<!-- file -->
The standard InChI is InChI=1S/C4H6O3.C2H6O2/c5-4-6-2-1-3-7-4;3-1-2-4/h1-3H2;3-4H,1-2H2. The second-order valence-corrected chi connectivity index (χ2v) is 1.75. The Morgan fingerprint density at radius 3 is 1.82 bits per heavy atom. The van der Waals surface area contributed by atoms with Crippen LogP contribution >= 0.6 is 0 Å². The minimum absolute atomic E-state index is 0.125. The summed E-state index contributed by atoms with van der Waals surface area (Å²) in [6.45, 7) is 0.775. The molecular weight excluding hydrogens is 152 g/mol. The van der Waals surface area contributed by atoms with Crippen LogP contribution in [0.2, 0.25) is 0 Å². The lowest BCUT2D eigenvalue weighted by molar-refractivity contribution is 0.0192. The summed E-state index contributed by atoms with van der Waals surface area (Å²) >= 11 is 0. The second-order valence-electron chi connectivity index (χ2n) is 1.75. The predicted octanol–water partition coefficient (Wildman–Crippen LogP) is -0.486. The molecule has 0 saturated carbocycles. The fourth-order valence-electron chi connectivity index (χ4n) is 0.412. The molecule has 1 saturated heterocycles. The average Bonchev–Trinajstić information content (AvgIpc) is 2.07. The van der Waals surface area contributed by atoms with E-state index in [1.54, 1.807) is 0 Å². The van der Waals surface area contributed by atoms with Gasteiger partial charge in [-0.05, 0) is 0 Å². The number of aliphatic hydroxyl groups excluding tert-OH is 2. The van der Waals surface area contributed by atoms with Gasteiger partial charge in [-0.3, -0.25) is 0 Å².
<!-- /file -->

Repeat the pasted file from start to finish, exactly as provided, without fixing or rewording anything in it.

The standard InChI is InChI=1S/C4H6O3.C2H6O2/c5-4-6-2-1-3-7-4;3-1-2-4/h1-3H2;3-4H,1-2H2. The second-order valence-corrected chi connectivity index (χ2v) is 1.75. The Morgan fingerprint density at radius 3 is 1.82 bits per heavy atom. The van der Waals surface area contributed by atoms with Crippen LogP contribution >= 0.6 is 0 Å². The minimum absolute atomic E-state index is 0.125. The summed E-state index contributed by atoms with van der Waals surface area (Å²) in [6.45, 7) is 0.775. The molecular weight excluding hydrogens is 152 g/mol. The van der Waals surface area contributed by atoms with Crippen LogP contribution in [0.2, 0.25) is 0 Å². The lowest BCUT2D eigenvalue weighted by molar-refractivity contribution is 0.0192. The summed E-state index contributed by atoms with van der Waals surface area (Å²) >= 11 is 0. The second-order valence-electron chi connectivity index (χ2n) is 1.75. The predicted octanol–water partition coefficient (Wildman–Crippen LogP) is -0.486. The molecule has 0 saturated carbocycles. The fourth-order valence-electron chi connectivity index (χ4n) is 0.412. The molecule has 1 saturated heterocycles. The average Bonchev–Trinajstić information content (AvgIpc) is 2.07. The van der Waals surface area contributed by atoms with E-state index in [1.54, 1.807) is 0 Å². The van der Waals surface area contributed by atoms with Gasteiger partial charge in [-0.05, 0) is 0 Å². The number of aliphatic hydroxyl groups excluding tert-OH is 2. The van der Waals surface area contributed by atoms with Gasteiger partial charge in [-0.3, -0.25) is 0 Å².